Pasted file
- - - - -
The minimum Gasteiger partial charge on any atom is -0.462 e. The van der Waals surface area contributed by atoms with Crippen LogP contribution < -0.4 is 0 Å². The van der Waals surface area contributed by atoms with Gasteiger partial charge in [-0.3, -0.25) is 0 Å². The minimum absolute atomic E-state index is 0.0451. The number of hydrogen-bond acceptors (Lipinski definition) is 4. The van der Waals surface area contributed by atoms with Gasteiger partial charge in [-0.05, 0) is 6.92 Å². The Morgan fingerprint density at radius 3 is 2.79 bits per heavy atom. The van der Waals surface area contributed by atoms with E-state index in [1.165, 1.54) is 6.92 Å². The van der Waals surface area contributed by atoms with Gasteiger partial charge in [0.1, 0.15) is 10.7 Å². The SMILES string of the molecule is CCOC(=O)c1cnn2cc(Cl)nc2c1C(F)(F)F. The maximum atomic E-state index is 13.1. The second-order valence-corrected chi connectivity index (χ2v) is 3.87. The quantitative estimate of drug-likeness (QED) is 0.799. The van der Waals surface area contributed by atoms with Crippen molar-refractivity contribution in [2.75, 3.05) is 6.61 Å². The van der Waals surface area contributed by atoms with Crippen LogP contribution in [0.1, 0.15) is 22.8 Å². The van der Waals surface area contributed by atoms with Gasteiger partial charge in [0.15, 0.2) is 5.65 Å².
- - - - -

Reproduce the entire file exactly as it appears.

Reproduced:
The minimum Gasteiger partial charge on any atom is -0.462 e. The van der Waals surface area contributed by atoms with Crippen LogP contribution < -0.4 is 0 Å². The van der Waals surface area contributed by atoms with Gasteiger partial charge in [-0.3, -0.25) is 0 Å². The minimum absolute atomic E-state index is 0.0451. The number of hydrogen-bond acceptors (Lipinski definition) is 4. The van der Waals surface area contributed by atoms with Gasteiger partial charge in [-0.05, 0) is 6.92 Å². The Morgan fingerprint density at radius 3 is 2.79 bits per heavy atom. The van der Waals surface area contributed by atoms with E-state index in [1.165, 1.54) is 6.92 Å². The van der Waals surface area contributed by atoms with Gasteiger partial charge in [0.1, 0.15) is 10.7 Å². The SMILES string of the molecule is CCOC(=O)c1cnn2cc(Cl)nc2c1C(F)(F)F. The maximum atomic E-state index is 13.1. The second-order valence-corrected chi connectivity index (χ2v) is 3.87. The quantitative estimate of drug-likeness (QED) is 0.799. The van der Waals surface area contributed by atoms with Crippen molar-refractivity contribution in [2.75, 3.05) is 6.61 Å². The van der Waals surface area contributed by atoms with Crippen LogP contribution in [0.1, 0.15) is 22.8 Å². The van der Waals surface area contributed by atoms with Gasteiger partial charge in [0.15, 0.2) is 5.65 Å².